Driven by global population and standard of living increases, humanity co-opts a growing share of the planet's natural resources resulting in many well-known environmental trade-offs. In this study, we explored the impact of agriculture on a resource fundamental to life on Earth: terrestrial vegetation growth (net primary production; NPP). We demonstrate that agricultural conversion has reduced terrestrial NPP by ∼7.0%. Increases in NPP due to agricultural conversion were observed only in areas receiving external inputs (i.e., irrigation and/or fertilization). NPP reductions were found for ∼88% of agricultural lands, with the largest reductions observed in areas formerly occupied by tropical forests and savannas (∼71% and ∼66% reductions, respectively). Without policies that explicitly consider the impact of agricultural conversion on primary production, future demand-driven increases in agricultural output will likely continue to drive net declines in global terrestrial productivity, with potential detrimental consequences for net ecosystem carbon storage and subsequent climate warming.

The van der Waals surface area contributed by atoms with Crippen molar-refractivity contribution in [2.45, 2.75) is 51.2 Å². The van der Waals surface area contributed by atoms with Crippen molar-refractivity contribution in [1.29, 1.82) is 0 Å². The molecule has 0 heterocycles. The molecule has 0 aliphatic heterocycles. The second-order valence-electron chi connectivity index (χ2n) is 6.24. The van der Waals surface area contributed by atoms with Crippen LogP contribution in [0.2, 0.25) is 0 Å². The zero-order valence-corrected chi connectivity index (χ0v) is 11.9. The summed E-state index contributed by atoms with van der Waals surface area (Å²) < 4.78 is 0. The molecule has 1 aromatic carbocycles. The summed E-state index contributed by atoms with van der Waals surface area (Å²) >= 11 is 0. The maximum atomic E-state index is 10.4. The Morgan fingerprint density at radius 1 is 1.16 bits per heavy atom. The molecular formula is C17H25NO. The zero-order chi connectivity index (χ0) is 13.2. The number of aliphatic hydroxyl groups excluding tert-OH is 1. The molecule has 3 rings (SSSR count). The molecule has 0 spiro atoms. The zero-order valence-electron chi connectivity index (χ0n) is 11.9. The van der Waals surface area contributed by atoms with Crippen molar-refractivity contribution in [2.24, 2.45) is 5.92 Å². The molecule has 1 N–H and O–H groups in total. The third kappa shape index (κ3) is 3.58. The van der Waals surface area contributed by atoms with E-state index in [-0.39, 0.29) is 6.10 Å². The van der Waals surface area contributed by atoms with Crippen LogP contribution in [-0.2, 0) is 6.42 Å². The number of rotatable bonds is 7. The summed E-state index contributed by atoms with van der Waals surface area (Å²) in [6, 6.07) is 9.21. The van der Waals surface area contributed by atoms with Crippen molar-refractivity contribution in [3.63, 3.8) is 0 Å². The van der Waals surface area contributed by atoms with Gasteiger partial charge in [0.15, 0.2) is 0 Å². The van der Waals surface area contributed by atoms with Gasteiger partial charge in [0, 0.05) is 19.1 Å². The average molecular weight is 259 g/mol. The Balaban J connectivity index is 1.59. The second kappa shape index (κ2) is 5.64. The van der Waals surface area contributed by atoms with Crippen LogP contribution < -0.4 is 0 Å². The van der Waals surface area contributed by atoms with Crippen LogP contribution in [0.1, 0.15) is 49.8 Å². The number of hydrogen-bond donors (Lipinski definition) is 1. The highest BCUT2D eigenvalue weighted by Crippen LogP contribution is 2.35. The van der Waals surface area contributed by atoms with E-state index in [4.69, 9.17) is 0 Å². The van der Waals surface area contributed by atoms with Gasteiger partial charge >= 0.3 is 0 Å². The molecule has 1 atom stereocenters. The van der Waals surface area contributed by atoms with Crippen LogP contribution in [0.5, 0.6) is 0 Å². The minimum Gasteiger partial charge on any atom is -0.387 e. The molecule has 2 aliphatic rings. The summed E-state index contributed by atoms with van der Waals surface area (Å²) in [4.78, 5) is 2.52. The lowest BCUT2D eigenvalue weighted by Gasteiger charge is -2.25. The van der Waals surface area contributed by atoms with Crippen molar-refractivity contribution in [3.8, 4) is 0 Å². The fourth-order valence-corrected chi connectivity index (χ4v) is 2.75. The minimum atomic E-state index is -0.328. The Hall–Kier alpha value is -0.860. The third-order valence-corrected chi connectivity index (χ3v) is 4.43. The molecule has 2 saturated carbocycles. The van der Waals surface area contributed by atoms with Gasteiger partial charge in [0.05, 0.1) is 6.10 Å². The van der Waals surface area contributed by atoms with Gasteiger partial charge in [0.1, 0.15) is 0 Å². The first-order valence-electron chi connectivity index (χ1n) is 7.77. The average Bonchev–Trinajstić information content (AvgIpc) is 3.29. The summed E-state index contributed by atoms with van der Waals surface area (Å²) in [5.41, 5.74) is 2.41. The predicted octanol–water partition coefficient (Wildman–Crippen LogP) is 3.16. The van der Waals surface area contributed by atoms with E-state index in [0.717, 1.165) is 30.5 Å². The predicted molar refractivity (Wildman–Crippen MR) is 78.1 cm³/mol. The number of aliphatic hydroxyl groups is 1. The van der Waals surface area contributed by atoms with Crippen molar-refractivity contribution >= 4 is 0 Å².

|Original language||English (US)|
|Number of pages||7|
|Journal||Geophysical Research Letters|
|State||Published - Jan 28 2014|
- carbon cycle
- food production
- net primary production